- You would operate in an acute care hospital setting to prevent illness, improve the healing process, and ease the effects of the disease for aging adults.
- You would evaluate the biological effects of aging, including stiffening of the artery walls and other physical products that reduce the quality of life for older adults.
- You would focus on the aging population, specializing in areas such as critical care, emergency/trauma, oncology and cardiopulmonary.
Psychiatric mental health nurse practitioner
Mental health issues affect a significant percentage of the population, making the psychiatric mental health nurse practitioner a critical member of the healthcare community. In this role, you diagnose and treat mental health and substance abuse in patients. You would conduct the following:
- You work extensive psychological and physical health assessments.
- You provide group and family psychotherapy for your patients.
- You provide evidence-based behavioral and cognitive healthcare to your patients.
- You diagnose and prescribe medication.
Family nurse practitioner
As a family nurse practitioner, you work alongside doctors to treat and prevent disease and other health issues in diverse communities. You treat people of all ages and perform the following duties:
- You perform physical exams for sick and well patients.
- You order diagnostic tests to determine the underlying problem of poor health.
- You prescribe medications to alleviate illness and health problems.
- You work with a patient to develop a treatment plan.
Certified nurse midwife
A certified nurse midwife provides some of the highest-level care to women expecting babies. As a specialist in reproductive health and childbirth, you provide care to the mother from conception through the baby’s birth. While you are medically trained, many nurse midwives focus on natural childbirth techniques. You can work in multiple settings, including:
- Private practices
- Health departments
- Birthing clinics
- General clinics
Working with registered dietitians, physical therapists and other medical specialties, you provide care in the following ways to mothers:
- You provide prenatal and postpartum care.
- You perform health screenings throughout pregnancy.
- You assist in childbirth by monitoring the baby’s status, checking labor progress, managing pain, anticipating complications, and performing episiotomies.
Clinical nurse specialist
A clinical nurse specialist focuses on helping patients resolve and prevent illnesses. You provide direct patient care, function as an expert consultant on complex cases, and work to develop effective healthcare management systems. With the DNP degree, you can work in multiple settings, including:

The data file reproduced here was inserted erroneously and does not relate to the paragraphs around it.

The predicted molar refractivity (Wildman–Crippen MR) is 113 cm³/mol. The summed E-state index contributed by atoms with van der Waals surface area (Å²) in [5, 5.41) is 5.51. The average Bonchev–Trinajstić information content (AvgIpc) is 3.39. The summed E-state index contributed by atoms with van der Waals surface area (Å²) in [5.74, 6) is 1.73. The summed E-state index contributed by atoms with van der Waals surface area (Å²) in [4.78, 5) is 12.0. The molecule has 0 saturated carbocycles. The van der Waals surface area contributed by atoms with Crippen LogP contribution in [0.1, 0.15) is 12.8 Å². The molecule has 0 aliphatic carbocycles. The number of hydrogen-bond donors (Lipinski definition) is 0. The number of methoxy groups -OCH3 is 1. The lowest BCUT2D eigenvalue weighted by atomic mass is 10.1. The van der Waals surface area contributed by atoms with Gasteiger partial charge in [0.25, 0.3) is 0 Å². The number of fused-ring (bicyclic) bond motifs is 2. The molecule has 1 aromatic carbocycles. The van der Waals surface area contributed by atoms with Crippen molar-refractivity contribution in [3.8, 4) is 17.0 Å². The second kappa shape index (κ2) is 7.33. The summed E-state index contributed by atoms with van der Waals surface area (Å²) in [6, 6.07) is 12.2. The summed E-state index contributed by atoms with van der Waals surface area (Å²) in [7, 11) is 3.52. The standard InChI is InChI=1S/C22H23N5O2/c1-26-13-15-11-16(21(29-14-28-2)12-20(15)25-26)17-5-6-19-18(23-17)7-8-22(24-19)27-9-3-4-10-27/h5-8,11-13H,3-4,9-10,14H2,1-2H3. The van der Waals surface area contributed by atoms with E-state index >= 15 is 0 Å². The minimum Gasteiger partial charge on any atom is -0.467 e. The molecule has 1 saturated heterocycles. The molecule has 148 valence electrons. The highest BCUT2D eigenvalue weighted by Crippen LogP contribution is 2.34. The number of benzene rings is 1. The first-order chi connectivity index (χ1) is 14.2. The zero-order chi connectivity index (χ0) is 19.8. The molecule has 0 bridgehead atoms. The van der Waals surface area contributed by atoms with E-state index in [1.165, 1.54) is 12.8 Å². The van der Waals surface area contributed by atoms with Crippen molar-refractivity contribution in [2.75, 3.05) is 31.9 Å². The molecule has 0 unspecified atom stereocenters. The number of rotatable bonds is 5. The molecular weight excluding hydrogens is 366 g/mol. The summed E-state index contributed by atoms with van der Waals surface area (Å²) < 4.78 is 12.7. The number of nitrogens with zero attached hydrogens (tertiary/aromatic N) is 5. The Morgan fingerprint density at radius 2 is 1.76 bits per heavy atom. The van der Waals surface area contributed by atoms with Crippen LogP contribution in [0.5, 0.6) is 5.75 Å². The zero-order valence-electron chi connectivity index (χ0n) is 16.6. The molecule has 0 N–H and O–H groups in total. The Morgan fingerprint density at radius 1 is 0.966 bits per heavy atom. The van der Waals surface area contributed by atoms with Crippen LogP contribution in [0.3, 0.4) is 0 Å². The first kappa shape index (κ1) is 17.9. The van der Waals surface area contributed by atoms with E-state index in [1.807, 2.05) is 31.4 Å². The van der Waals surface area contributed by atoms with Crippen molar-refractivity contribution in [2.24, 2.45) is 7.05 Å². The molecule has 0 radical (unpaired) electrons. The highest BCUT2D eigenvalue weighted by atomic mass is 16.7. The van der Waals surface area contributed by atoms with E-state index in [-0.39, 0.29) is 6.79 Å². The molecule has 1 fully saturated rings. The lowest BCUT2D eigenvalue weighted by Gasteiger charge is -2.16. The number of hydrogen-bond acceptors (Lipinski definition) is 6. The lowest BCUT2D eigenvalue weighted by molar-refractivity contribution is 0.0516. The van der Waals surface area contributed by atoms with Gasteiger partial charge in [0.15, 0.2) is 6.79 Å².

- Pain management
- Emergency room
- Critical care
- Women’s Health
Nurse practitioner clinic
The DNP positions you as a healthcare leader by opening your clinic. In entire practice states, you can work independently of another doctor to treat patients. There are also reduced practice and restricted practice states that allow you to work under the supervision of a doctor.
There are more than 23 full-practice states where you can practice independently, while the rest offer reduced or restricted practice options. This freedom to practice independently is a fantastic remedy for providing medical services to underserved areas.
It also helps with the dwindling number of family care physicians who most often care for people in rural and impoverished areas.
Universities always need nursing instructors to teach the next generation. Nurse educators are highly qualified to impart the skills and clinical knowledge that future nurses need. Responsibilities in this career include the following:
- You teach nurse subject matter to ensure mastery.
- You oversee nursing students as they make clinical rounds.
- You advise and mentor nursing students as they choose a specific field of practice.
- You develop the curriculum and revise instruction.
- You assist in managing departmental budgets and collaborating on research.
- You participate in professional organizations and standards.
As part of the nursing instruction staff, you can shape the nursing field for the better. There are opportunities for part-time and per diem instructional positions and full-time. You can work in multiple environments aside from a university as a nursing instructor, including:
- Community colleges
- Private practice
- Mental health clinics
- Rural health systems
- Political policy centers
- High-level research institutions
Along with the current nursing shortage, the demand for nursing educators with a DNP continues to rise.